What you need to know about coronavirus right now

(Reuters) – Here’s what you need to know about the coronavirus right now:

Shelter from the financial storm

The numbers are huge: $ 15 trillion has been swept off the market, airlines’ value has evaporated by half, and shrinking economies are risking another wave of sovereign debt crises.

So where are the places to park your money?

Sit-on-your-bank stocks like Netflix and Amazon have gone up, and some specialty medical equipment companies have gone up. Ultra-safe US Treasuries also appear to be a safe haven, returning 13% as the Fed cut US interest rates to effectively zero.

While the cavalry has reached the G20 pledge of a $ 5 trillion revival effort, April is unlikely to bring much relief.

“Our expectation is for a very volatile second quarter,” said Stephane Monier, Lombard Odier chief investment officer. “It is important to keep high-quality cash.”

‘Blind luck’: South Korea exerted an emergency in December over the outbreak of fictional pneumonia

According to an undisclosed government document from Reuters, two dozen leading South Korean infectious disease specialists addressed a disturbing scenario in a emergency relief table exercise on December 17: a South Korean family contracted pneumonia after traveling to China, where cases of an unidentified disease had arisen.

This led the team of experts from the Korea Centers for Disease Control and Prevention (KCDC) to develop an algorithm to find the pathogen and its origin, as well as to test techniques.

Those measures were mobilized in real life when a first suspected coronavirus patient appeared in South Korea on January 20, the document said.

“It was blind luck – we were speechless when we saw the scenario become a reality,” said Lee Sang-won, one of the KCDC experts who led the exercise. “But the exercise helped us save a lot of time in developing testing methodology and identifying cases.”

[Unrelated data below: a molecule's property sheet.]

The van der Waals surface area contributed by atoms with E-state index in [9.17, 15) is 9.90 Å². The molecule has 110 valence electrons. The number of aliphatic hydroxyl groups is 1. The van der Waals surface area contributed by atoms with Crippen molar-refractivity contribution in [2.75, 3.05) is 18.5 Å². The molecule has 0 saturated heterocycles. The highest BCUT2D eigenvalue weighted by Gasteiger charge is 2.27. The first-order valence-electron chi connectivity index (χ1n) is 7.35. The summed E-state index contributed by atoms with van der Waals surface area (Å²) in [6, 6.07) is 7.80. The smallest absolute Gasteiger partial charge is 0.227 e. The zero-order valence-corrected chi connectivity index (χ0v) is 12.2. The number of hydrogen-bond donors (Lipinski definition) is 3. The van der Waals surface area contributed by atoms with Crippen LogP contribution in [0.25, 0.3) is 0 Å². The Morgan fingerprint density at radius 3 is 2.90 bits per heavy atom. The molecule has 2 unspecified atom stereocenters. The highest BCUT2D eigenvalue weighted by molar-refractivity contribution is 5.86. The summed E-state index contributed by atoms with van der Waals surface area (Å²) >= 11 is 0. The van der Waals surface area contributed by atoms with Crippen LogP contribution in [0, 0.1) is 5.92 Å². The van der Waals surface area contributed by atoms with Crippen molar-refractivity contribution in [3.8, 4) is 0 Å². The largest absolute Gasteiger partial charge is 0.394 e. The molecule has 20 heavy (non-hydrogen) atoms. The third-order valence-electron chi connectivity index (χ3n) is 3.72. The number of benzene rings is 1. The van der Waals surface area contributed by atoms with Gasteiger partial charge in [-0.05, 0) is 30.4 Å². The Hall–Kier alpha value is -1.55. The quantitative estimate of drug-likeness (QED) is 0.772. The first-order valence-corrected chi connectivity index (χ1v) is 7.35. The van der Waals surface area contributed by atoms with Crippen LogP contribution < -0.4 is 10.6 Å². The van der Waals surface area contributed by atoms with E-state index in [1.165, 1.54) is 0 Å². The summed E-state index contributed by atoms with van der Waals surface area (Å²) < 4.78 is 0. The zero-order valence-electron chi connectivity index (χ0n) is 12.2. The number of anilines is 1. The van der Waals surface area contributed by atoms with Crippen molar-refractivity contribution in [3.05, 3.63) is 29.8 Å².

(Coronavirus known and unknown: click https://reut.rs/2UHIgvz to answer some of your basic questions.)

The spread

There are more than 720,000 confirmed coronavirus cases worldwide, with more than 57,000 cases in 202 countries and territories in the last 24 hours.

The United States has reported more than 18,000 new cases in the past day, about a third of all new cases. North America now accounts for 20% of all cases and Europe 53%, although the mortality rates in the latter are much higher than in the United States.

3,208 deaths were reported in the past day, bringing the total number of fatalities to 34,000.

The global average death rate of the disease remains high at about 4.7%, although that figure is expected to decrease as testing widens. Countries with an unusually high death rate include Italy, where about 11% of reported cases were fatal, and Spain, where 8% of cases were fatal.

China continues to report low numbers of new cases, with only 31 new infections on Sunday and only one locally contracted case. The country closed its borders to foreign passport holders on Saturday.

Worldwide, more than 145,000 cases are reported to have healed, about 20%. The recovery rate reached 92.5% in China, where the virus peaked more than a month ago.

(To see an interactive image tracking the worldwide distribution of coronavirus, open https://tmsnrt.rs/3aIRuz7 in an external browser.)

Acceptable distance = length of hockey stick, sturgeon or large llama.

A distance of two meters (6 feet, 6 inches) is considered critical to prevent transmission of the coronavirus, but with few people wearing tape measures, rules of thumb have become important.

The city of Toronto posted signs in parks last week urging residents to keep one hockey stick apart.

In Oregon, which loves nature, ‘one adult white sturgeon’ would fail, the U.S. state’s fish and wildlife department wrote on Twitter, while the city of Calgary, Alberta, a ‘big llama suggested.

Even the length of a large llama may not work. A study by the Massachusetts Institute of Technology concluded that coughing and sneezing can generate clouds of viral drops from seven to eight meters.

That’s about four hockey sticks.

(Reporting by Cate Cadell; compiled by Karishma Singh)

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